The Greek Martyrdom of *Athenogenes of Pedachthoe (bishop and martyr, S00065), of the 6th/8th c., recounts in an abridged and significantly altered way the story of the saint known from his more extensive and probably earlier martyrdom account (E02993). It describes his shrine as a monastery. Probably written at Pedachthoe (northern Asia Minor).
Literary - Hagiographical - Accounts of martyrdom
Martyrdom of Athenogenes of Pedachthoe (BHG 197)
1. Under Diocletian, a great persecution against Christians takes place. The provincial governor Philemarchos in Sebasteia orders the people to offer sacrifice, but the crowd responds that they are Christians and refuse to sacrifice. Many are tortured and become martyrs.
2. A certain cornicularius Nikolaos reports to the governor about Athenogenes, the chorepiskopos, who lives in a monastery at Pedachthoe. Soldiers are sent, but, as they do not find Athenogenes, they arrest his disciples and take them to Sebasteia. The governor demands to have their leader as well.
3. The saint returns to the monastery and is distressed at the absence of his disciples. He prays by the cross of the church, and is visited by a deer which kisses his hands. Someone comes and tells him that the disciples have been arrested to be martyred, and he gives thanks to God for this.
4. Athenogenes blesses his deer and goes to Sebasteia, where he appears before the praetorium reproaching the tyrant. He is put in jail, where he meets and blesses his disciples.
5. Next day, the tyrant orders them all to offer sacrifice, threatening them with torture and death. They remain steadfast.
6. The ten disciples are tortured and put to death by the sword.
7. Athenogenes is also tortured, and the voice of God is heard from heaven, encouraging him.
8. At the instigation of his assistant, Philippos, Philemarchos condemns Athenogenes to death by the sword. Athenogenes requests to be taken to his monastery for execution. En route, he sings Psalms and is met by the deer which he blesses, predicting that its offspring will be consumed by the attendants at his festival.
9. When they reach the monastery, he kneels and requests that those celebrating his memory and invoking God through his intercession be granted blessing and the fulfilment of every petition, whether it concerns sins, need, a fearsome trial, a bad dream or any other occasion. God replies, promising to relieve every need and forgive every sin of those who celebrate the memory or read the martyrdom account of Athenogenes at home. The martyrs will be the helpers of widows and orphans, strangers, the poor, the sick, and those possessed by evil spirits.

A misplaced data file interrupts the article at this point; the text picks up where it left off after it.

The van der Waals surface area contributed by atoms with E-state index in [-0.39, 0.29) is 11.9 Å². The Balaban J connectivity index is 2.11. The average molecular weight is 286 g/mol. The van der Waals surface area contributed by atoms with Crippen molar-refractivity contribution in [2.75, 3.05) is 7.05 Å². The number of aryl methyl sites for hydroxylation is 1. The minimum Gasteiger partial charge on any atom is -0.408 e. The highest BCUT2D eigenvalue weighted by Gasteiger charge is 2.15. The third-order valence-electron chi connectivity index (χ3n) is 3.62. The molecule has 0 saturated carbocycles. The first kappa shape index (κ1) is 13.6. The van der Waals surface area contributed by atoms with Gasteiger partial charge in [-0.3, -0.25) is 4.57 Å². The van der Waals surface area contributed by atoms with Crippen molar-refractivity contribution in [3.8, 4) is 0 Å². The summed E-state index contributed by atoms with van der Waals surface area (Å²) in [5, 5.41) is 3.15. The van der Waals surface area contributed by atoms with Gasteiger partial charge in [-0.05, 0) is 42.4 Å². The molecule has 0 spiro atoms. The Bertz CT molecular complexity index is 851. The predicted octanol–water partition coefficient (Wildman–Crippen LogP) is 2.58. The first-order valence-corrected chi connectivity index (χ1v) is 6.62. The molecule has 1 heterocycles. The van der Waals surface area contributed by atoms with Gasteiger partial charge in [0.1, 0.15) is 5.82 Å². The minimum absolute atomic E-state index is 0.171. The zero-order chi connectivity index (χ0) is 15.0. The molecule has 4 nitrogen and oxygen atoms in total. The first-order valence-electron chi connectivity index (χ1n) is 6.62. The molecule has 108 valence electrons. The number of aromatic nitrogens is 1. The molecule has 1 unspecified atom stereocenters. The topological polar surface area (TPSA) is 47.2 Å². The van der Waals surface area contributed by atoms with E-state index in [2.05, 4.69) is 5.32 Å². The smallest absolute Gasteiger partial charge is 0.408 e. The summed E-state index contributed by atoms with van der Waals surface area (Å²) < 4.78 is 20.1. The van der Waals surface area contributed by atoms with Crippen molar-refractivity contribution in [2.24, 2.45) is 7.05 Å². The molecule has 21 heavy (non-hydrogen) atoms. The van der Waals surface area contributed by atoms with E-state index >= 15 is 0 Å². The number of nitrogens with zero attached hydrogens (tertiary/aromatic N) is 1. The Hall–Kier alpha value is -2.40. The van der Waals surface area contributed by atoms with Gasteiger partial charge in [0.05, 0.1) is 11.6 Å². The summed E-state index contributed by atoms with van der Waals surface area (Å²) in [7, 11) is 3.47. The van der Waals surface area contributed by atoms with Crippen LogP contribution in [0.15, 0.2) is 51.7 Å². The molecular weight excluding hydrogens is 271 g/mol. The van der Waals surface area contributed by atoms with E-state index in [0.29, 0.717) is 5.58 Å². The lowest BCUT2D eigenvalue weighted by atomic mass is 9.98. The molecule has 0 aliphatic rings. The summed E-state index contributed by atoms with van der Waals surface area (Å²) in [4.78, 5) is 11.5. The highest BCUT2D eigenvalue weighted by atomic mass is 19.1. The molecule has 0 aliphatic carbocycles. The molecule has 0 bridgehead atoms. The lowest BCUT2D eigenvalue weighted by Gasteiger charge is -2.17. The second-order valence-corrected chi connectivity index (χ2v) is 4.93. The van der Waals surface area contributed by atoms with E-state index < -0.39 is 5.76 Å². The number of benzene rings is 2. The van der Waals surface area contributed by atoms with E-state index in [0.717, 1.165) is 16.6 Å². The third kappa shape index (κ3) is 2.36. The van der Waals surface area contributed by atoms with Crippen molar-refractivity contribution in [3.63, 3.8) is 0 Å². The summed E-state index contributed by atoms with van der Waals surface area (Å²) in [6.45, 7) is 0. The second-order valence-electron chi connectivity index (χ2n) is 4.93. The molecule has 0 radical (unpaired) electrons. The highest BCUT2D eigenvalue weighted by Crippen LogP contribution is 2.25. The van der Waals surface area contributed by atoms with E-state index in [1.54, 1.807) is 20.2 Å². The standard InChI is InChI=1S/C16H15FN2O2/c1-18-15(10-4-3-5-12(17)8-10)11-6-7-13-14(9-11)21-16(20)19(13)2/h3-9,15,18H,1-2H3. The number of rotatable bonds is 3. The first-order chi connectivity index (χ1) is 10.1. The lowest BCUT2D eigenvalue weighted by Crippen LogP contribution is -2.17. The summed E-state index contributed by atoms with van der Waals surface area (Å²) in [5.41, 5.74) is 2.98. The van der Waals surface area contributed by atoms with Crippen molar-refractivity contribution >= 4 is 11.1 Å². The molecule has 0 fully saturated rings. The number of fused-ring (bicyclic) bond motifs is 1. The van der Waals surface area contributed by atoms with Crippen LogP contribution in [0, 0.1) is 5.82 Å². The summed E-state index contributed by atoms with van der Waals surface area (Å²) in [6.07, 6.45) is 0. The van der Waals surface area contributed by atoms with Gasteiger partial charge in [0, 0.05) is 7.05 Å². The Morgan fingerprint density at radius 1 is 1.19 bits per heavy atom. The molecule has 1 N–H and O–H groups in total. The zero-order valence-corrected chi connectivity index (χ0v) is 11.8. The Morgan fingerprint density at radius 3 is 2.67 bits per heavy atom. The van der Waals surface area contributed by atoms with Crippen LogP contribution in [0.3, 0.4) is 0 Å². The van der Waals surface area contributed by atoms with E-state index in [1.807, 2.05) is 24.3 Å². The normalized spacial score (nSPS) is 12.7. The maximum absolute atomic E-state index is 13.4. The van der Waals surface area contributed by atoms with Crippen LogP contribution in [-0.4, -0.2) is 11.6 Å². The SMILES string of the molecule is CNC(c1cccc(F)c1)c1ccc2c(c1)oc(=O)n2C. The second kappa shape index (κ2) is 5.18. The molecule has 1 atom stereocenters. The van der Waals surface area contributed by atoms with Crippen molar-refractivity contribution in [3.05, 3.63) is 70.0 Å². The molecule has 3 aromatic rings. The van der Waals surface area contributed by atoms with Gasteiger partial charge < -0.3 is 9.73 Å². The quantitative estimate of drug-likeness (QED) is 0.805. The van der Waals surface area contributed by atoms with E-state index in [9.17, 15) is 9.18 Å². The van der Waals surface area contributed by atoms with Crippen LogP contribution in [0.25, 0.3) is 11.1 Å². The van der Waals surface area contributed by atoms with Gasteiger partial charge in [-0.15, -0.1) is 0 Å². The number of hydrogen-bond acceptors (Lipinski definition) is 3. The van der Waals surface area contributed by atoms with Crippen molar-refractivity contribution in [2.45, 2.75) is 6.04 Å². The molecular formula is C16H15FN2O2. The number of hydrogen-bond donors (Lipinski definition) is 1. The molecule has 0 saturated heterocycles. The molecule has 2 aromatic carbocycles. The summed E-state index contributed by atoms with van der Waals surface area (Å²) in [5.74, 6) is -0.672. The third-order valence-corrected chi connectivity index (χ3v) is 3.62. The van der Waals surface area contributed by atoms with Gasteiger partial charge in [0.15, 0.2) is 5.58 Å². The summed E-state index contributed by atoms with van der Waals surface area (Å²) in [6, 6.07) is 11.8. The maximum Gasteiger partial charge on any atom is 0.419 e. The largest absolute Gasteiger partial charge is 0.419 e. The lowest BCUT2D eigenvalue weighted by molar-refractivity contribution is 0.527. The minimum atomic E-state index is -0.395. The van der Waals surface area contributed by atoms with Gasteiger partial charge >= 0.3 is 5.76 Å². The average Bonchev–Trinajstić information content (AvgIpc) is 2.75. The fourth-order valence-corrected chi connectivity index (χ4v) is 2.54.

10. Athenogenes was beheaded on 17 July in Pedachthoe. The deer appears every year at the festival, offering its young before the altar, while the gospel is being read.
Summary: Efthymios Rizos.
Service for the saintFestivals
Saint’s feastCult Places
Cult building - monasticNon Liturgical Activity
Saint as patron - of an individual
Transmission, copying and reading saint-related texts
Transmission, copying and reading saint-related texts
Miracle at martyrdom and deathProtagonists in Cult and Narratives
Miraculous sound, smell, light
Miracle with animals and plants
Miraculous protection - of people and their property
Material support (supply of food, water, drink, money)
Ecclesiastics - bishops
Ecclesiastics - abbots
Ecclesiastics - monks/nuns/hermits
SourceThe text is preserved in 18 manuscripts, the earliest of which dates from the 8th/9th centuries, on which see:
DiscussionThis text represents an advanced stage in the development of the legend of Athenogenes, which led to a substantially abridged, simplified, and partly altered version of the story known from his more extensive Martyrdom (E02993). The most substantial changes are the removal of all references to the early life, miracles, and episcopal ordination of Athenogenes, and of references to earlier martyrdoms (the secondary figures of the original story here seem to have been grouped together as Athenogenes’ disciples).
Some significant changes seem to have been instigated by the development of the shrine of Pedachthoe. This is now described as a monastery and Athenogenes as its abbot. The shrine also claims to have been the site of the saint’s martyrdom, whereas the extensive martyrdom account places his death at Sebasteia. Finally, Athenogenes dies by the sword rather than by fire. Both changes probably reflect the development of cult at the shrine: the monastery of Pedachthoe very probably showed the presumed martyrdom site to its visitors, and perhaps substantial corporeal relics – hence the obliteration of the original account of an execution by fire which would imply only ashes. This is evidence that the general predilection of ‘epic’ hagiography for decapitations is a later development, which, in many cases, obliterated earlier accounts describing different forms of execution.
It is remarkable that the most stable elements of the narrative are the statements concerning the specialisation of Athenogenes’ miraculous help with bad dreams and the miracle of the deer.
BibliographyText, French translation, commentary:
Maraval, P. La Passion inédite de S. Athénogène de Pédachthoè en Cappadoce (BHG 197b). Subsidia Hagiographica 75. Bruxelles: Société des Bollandistes, 1990.
|ID||Name||Name in Source||Identity||S00065||Athenogenes, bishop and martyr of Pedachthoe||Ἀθηνογένης||Certain|
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Efthymios Rizos, Cult of Saints, E03171 - http://csla.history.ox.ac.uk/record.php?recid=E03171